Dave talks to Juliet Turnbull about the importance of integrating work and home life, the evolution of flexible working, how recruiters can challenge client mindsets, the need for confidence and relationship-building and the future of flexible working.
The One Where They Talk About…
- The importance of integrating work and home life
- The evolution of flexible working
- A current period of transition
- The requirements of a mindset shift and trust
- How recruiters can challenge client mindsets
- The need for confidence and relationship-building
- The future of flexible working
In episode 218 of the Talent Matters podcast, Wave CEO Dave Jenkins is joined by flexible working trailblazer Juliet Turnbull, Founder and CEO of 2to3Days. Established 8 years ago in response to a need for a platform on which a community of highly capable women can find both support and advice on how to pursue and progress their careers on a flexible basis and be connected to recruiters and employers that offer that, 2to3days was revolutionary at the time. Post-pandemic, flexible working has exploded and, despite resistance from some, is not going anywhere. Juliet extols the societal and economic need for it as a way to both help women excel in their careers and ease the skills shortage that is wracking the UK.
This is a truly fascinating chat on an incredibly important, poker-hot topic and Juliet offers a host of insights and advice on how recruiters can be champions of flexible working and make great placements for their clients. It’s well worth a listen but we’ve also compiled the key takeaways so you have a handy reference.
The importance of integrating work and home life
2to3days was set up in the “dark ages of 2015 when flexible working was a dirty word”. Juliet was a self-proclaimed woman on a mission to solve a social and economic problem in the UK by connecting highly capable women to employers who want to employ them to work flexibly so they can integrate work into their lives. She is driven by the idea that women can and should have both. This isn’t the same as the nineties feminist mantra of ‘having it all’ as we recognise now that places unfair pressure on women and just leads to burnout. It’s also not about an outdated notion of ‘work-life balance’ as that is also exhausting. Instead, it’s about finding a different way to work so that work and life can be integrated. Life and work are fluid so it’s about integrating the two in order to achieve some sense of harmony.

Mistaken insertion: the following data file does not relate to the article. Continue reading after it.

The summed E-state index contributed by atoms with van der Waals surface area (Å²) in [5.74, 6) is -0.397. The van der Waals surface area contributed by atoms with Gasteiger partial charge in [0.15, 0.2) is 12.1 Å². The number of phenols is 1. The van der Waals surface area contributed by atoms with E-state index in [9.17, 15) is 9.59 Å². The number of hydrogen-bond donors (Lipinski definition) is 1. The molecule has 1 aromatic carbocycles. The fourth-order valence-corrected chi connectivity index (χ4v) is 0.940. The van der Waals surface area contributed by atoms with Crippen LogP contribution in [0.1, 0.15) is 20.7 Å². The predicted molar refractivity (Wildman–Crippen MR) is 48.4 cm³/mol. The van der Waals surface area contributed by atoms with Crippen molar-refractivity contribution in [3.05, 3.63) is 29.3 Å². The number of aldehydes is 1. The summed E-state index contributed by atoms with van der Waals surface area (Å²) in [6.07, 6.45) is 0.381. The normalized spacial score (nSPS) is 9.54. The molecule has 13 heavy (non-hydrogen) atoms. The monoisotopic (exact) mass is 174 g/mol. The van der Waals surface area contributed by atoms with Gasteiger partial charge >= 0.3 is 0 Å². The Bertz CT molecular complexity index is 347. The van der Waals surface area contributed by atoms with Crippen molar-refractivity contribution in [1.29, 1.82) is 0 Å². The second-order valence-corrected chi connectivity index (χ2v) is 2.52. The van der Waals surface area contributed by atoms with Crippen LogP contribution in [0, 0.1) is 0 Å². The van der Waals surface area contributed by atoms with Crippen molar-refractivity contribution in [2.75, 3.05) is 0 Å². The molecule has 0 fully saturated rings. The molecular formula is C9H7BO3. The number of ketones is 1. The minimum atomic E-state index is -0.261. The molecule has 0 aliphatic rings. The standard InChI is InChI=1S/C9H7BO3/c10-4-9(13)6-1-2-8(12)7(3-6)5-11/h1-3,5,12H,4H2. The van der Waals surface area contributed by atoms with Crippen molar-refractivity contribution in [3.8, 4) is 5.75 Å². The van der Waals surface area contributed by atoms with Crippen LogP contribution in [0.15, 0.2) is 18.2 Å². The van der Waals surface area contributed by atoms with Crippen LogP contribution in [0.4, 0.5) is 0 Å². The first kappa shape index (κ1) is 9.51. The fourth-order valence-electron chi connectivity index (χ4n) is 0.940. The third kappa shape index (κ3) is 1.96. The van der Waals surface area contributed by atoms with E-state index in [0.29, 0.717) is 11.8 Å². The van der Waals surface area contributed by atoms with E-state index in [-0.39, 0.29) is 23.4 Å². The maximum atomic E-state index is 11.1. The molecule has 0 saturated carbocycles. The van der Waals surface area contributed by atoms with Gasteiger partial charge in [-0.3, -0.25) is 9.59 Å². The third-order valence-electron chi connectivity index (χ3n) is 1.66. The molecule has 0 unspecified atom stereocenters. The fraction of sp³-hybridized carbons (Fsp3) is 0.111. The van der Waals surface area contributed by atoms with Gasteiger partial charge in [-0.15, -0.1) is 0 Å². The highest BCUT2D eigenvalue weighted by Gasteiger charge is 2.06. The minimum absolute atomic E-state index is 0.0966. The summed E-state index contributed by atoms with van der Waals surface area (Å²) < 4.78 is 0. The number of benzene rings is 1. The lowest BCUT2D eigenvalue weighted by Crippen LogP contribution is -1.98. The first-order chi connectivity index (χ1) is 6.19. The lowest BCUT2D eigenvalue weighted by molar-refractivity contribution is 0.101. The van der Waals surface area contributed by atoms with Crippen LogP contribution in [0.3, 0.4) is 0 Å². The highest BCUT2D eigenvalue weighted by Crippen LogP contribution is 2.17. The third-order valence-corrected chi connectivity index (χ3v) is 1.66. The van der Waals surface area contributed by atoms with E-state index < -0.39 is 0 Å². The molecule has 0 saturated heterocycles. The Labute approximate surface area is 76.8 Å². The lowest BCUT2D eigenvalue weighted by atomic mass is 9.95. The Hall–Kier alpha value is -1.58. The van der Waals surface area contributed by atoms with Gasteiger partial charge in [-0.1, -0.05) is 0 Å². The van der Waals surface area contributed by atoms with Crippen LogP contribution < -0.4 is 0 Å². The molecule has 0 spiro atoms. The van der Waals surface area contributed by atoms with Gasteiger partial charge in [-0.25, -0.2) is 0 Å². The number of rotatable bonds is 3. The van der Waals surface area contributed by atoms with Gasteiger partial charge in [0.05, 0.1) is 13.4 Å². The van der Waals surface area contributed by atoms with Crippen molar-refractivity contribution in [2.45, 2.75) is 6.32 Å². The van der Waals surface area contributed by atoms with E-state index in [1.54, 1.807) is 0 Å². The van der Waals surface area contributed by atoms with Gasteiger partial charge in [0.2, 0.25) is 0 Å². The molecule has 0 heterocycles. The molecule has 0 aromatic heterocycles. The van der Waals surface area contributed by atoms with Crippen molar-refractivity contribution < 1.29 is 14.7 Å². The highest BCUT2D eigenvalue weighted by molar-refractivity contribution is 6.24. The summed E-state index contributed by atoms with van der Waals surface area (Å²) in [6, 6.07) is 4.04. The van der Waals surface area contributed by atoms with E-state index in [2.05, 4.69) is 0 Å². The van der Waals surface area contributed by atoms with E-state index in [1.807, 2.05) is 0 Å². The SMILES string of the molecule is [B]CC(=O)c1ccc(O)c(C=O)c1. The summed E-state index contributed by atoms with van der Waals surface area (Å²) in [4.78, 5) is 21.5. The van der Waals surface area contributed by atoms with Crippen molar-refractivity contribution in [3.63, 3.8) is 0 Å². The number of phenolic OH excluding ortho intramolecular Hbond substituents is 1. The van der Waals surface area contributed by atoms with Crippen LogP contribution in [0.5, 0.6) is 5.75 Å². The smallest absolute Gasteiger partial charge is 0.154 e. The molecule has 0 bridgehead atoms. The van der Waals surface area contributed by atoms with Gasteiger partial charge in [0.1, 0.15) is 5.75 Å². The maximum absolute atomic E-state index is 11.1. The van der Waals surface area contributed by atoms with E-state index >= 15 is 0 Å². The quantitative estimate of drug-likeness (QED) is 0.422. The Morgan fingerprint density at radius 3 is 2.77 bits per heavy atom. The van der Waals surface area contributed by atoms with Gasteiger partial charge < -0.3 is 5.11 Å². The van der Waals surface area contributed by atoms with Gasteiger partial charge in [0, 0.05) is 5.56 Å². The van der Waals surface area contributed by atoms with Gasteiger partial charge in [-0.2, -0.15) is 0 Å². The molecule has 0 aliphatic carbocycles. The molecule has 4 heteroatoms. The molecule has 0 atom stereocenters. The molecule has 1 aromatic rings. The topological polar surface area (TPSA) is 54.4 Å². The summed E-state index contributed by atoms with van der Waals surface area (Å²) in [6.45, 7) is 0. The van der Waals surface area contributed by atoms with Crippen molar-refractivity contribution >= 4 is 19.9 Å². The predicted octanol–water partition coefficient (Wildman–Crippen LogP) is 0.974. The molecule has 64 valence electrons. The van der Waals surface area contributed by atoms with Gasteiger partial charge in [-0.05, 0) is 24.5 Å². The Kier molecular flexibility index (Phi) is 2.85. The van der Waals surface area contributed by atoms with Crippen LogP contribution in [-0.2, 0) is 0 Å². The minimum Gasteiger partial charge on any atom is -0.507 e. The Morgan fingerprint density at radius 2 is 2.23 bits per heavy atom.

The evolution of flexible working
The idea of flexible working is constantly evolving. It was rare and, other than part-time work, distrusted by many pre-COVID. During the pandemic we all went home and not many wanted to go back to the office. Fast-forward to the past 12-18 months and suddenly a growing number of companies who said they were going to remain remote-first or hybrid started to enforce a return to the office for at least part of the week. And yet the majority of employees and candidates want the option of flexibility in some form. There is currently a disconnect between what candidates want and what some employers are requiring. There seems to be a growing trend for a return to ‘we want you back at the office x number of days’ but whenever you ask employees and candidates they want more flexibility. A recent Slack survey revealed that 97% of employees want location flex and 80% want flex on when they work.
A period of transition
We need to all take a step back. We’re in a period of transition and there needs to be time for a mindset shift. Pre-pandemic, back in 2014, everyone thought Juliet was on the zeitgeist when she set up 2to3days. “It was me, John Wayne and a whole load of tumbleweed.” Then the pandemic hit and set about the biggest shift in how we work since World War II. We now find ourselves in a washing cycle, where you have early adopters of flexible working, those that are resisting it, and others who don’t know what’s best for their business and there’s a real tension.
The younger generations – Millennials and Gen Z – are coming through saying “I’ve seen my parents work rigidly whilst trying to juggle everything, they’re burnt out and I don’t want that.” Meanwhile, the baby boomers and older generations who are still leading the UK PLC and have been brought up in a different way of working are struggling to adapt. More women are coming out of university education than ever before and that is only set to rise. There’s a lot of change and that is hard for many – it’s human nature to automatically resist change. However, the pandemic – though brutal for women at the time – has done more to shift the status quo than anything else in recent history. Hybrid working was not even in our lexicon 3+ years ago.